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HomePublicationPasadenaIt’s Armory’s Nature to Mix Arts, Environmental Education

It’s Armory’s Nature to Mix Arts, Environmental Education

On a crisp winter morning, Longfellow Elementary School student Milan Tate extended her hand, palm down, to gently sweep the overgrown buckwheat teasing the trail along the Lower Arroyo Seco as she followed her classmates — a surprisingly silent contingent of 10-year-olds — on a field trip with the Armory Center for the Arts.
The children were quiet with purpose — listening to the birds overhead, the crunching leaves underneath and the buzzing in the mustard brush blended with any hushed chattiness. The kids had a kick in their step; there was no trudging along here.
“It’s really relaxing being out here, it’s so much better to do something different and be outside like this — it makes me feel real happy,” Milan said, looking up to take in the broad sky. “Plus, it’s real fun because we get to do art projects!”

OUTLOOK photos
Armory Center for the Arts has created a long-standing Children Investigate the Environment program that has taught thousands the importance of conservation and the intersection between science and the arts.

She will get three such hiking field trips this year in Pasadena’s urban forest, two hours of outdoor exploration of areas including the Lower and Upper Eaton Canyon, all combined with the arts. The children studiously drew in their notebooks along the way, journaling their observations and tracing outlines of unique leaves or flowers they would discuss back in the classroom.
Expert Armory Center teachers led the way, calling attention to hillsides that appeared to show signs of drought, crumbling banks that illustrated erosion, or a nearby hum that might instigate a conversation about dwindling bee populations and what that could mean for the world’s food supply.
The Armory’s field-trip fun has a well-planned method and multi-pronged goal: Through its Children Investigate the Environment program, it sets out to diversify the way in which children absorb material on science, ecology and the arts, while also teaching a new generation to respect and care for the planet and its resources.
The program was launched 34 years ago and was a big hit right from the get-go, with the benefits obvious to all those involved, said Armory Executive Director Leslie Ito.

Photo courtesy Armory Center for the Arts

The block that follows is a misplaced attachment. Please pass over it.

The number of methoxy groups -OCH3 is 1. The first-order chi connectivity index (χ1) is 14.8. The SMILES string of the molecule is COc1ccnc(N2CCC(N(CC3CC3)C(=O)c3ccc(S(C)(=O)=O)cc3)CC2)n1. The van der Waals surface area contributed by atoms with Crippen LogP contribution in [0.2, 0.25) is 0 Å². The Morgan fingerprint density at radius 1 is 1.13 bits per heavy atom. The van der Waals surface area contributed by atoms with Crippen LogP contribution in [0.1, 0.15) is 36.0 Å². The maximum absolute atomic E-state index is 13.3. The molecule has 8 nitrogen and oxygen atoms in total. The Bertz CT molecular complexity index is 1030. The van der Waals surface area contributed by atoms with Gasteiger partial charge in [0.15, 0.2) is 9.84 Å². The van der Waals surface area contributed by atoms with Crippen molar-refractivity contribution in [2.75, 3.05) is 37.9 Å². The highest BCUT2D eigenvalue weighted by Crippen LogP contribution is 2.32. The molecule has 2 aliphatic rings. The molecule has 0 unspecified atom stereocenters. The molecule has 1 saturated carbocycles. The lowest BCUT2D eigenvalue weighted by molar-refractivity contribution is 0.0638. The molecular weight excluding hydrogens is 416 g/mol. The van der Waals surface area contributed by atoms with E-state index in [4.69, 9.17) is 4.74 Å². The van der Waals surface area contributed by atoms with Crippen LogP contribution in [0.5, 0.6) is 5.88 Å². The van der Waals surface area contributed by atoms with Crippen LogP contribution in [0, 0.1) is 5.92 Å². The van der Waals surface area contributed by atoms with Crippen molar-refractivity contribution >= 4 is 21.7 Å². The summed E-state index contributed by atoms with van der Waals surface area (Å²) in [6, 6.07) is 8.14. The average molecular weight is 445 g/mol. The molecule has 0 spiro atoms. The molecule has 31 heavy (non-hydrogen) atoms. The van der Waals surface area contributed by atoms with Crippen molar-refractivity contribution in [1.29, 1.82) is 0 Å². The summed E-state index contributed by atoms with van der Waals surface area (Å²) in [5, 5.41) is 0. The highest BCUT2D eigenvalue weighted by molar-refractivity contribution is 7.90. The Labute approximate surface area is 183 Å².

Photo courtesy Armory Center for the Arts

“CIE is our flagship program. Back when it launched, we were one of the very few organizations conducting arts integration or teaching science by using the arts as a teaching tool. There are many different ways that children learn, some more experimental, some are visual learners, and this type of teaching engages the children to learn in nontraditional ways,” Ito said. “I would venture to say that this program is more relevant now than it was when we started it. In this age of climate crises, we are training young people to be protectors of the environment, advocates for our natural resources and lovers of nature — and the arts.”
CIE has expanded programming and lengthened its reach over the years, becoming a collaborative partnership involving the Armory, Pasadena Unified School District, the city of Pasadena and Pasadena Water and Power. The city and PWP have been longtime financial supporters of the effort, along with current donors the Sahm Family Foundation and the Dwight Stuart Youth Fund. The program is offered at no cost to participants.
“While it is a great collaboration, it really serves as a means to educate the students about the importance of nature and the real ways they can make a difference in their homes and in school,” said PWP events and education coordinator Renae Plave. “As a public utility, part of PWP’s mission includes being a valued community partner and contributing to the success of Pasadena’s future. From an educational standpoint, that means ensuring the future generation understands the importance of environmental stewardship and conservation.”